begin with. The advantage, besides time and being completely certain
I have a fine silver surface, is that I can still mark the piece as
sterling after adding the gold. The fine silver is generally stiff
enough for most applications. If you insist on using sterling to
begin with, deplete the surface at least 5 times, and 7 times is

The second is being scrupulous about the cleanliness of both metals.
I don’t use pumice, but instead use Ajax dishwashing liquid. This is
the plain stuff, not antibacterial or the stuff for automatic
dishwashers. It is extremely high in surfactants and strips off
residual oils, which is also important in etching. It does a job on
your hands too, and after you’ve washed both metals with it, you also
will not have any surface oil on your fingers or hands, so after your
session you’ll need some heavy duty lotion. Use a brass brush in
conjuction with the soap for highly textured silver, not necessary
for smooth metal, just be sure the water sheets off the metal. After
washing the metals and patting them dry, using really cheap paper
towels (nice paper towels have emollients in them which puts surface
oils back on the metal), wipe the metals down with alcohol swabs.

I don’t use the typical burnisher, but instead a dental wax modeling
tool that has a scooped spoon at one end and a rounded flat spatula
at the other, both ends highly polished. Polishing keeps them from
dragging. My two other tools are a basket weaving awl needle and a
darning needle, inserted into wooden dowel handles. These ones get
down into the bumpy surfaces of reticulated silver.

I think if you pay attention to these two things, you’ll find you
have much better success. The adhesion will be almost instantaneous
(I stick my metal on the plate, turn the fire on high and go do
something else for 20 min.), and you will not have problems with

Can’t resist joining this discussion . . . .

Kumboo is a wonderful technique. I have soldered findings both
before and after applying the gold foil. If blisters appear, I will
just go back to the kumboo burnishing process to reburnish the
blisters. If it is a large blister, you can pierce a pinhole and
burnish towards the hole. I prefer to go back to the heat method for
reburnishing, for durability, but on rare occasions will use a
fingernail if necessary for a stubborn spot. Sometimes, I think it
might be due to an impurity on the silver surface before applying the
kumboo - so, it is always good to make sure the silver is clean.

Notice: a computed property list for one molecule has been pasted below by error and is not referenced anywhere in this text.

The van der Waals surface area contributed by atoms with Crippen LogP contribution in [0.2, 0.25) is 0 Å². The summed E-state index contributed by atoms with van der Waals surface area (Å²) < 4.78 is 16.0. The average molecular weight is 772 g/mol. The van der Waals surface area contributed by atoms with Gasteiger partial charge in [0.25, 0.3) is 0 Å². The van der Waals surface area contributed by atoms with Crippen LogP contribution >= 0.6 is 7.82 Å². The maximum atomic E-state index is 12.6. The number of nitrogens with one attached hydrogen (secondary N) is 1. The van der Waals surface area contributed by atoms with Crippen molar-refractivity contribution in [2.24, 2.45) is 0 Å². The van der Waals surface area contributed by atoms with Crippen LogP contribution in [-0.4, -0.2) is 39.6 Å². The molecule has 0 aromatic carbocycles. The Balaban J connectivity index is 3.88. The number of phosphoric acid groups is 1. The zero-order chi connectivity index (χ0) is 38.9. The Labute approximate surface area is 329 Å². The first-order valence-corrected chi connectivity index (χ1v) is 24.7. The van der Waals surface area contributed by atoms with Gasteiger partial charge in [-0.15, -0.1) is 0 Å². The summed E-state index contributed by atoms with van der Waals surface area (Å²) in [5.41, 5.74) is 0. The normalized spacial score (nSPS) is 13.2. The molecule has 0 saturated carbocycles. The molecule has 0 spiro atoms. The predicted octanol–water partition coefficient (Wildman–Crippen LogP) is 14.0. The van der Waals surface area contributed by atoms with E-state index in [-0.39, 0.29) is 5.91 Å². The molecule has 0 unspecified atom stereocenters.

As Katherine described in her answer, my experience also has shown
that when the piece to receive the gold foil comes to the proper
temperature - the application (burnishing) of the foil is almost
effortless. And, I also continuously repolish my tools to have the
smoothest response to the burnishing. Of course, it is best to be
very careful not to marr the metal . . . prevention. I have modified
a few dental tools to use for burnishing. One of them has a small
rounded end that works well for burnishing very specific areas
(especially useful in reburnishing the few blisters that can appear
after soldering the findings). Be careful if your burnisher has a
pointed end that can cause havoc in marring the metal. Just sand
and refinish your burnisher and buff it to keep it smooth.

It is possible to use a small bristle brush (with bobbing compound
or equivalent) and/or possibly a small pumice wheel in the flex shaft

  • just to lightly clean any burnishing marks in the surrounding metal
    right up to the edge of the gold foil. Just go easy. Minimal
    careful polishing should be okay on the foil itself. If I’m
    achieving a soft matte finish - I will polish the piece first and
    then go back to do the matte finish.

Thanks for letting us know about the availability of agate
burnishers. . . I look forward to giving one (or, rather two) a try!

:slight_smile: Cynthia

Dear Keum Boo artists, I have been doing Keum Boo for about 10 years.
I have no problems in applying Keum Boo either at the end or before
forming, constructing, fabricating etc. I have used Keum Boo on
raised silver pieces, hollow 2 inch cubes, spiculums, you name it.
The most important thing to do is to make sure that the gold sheet is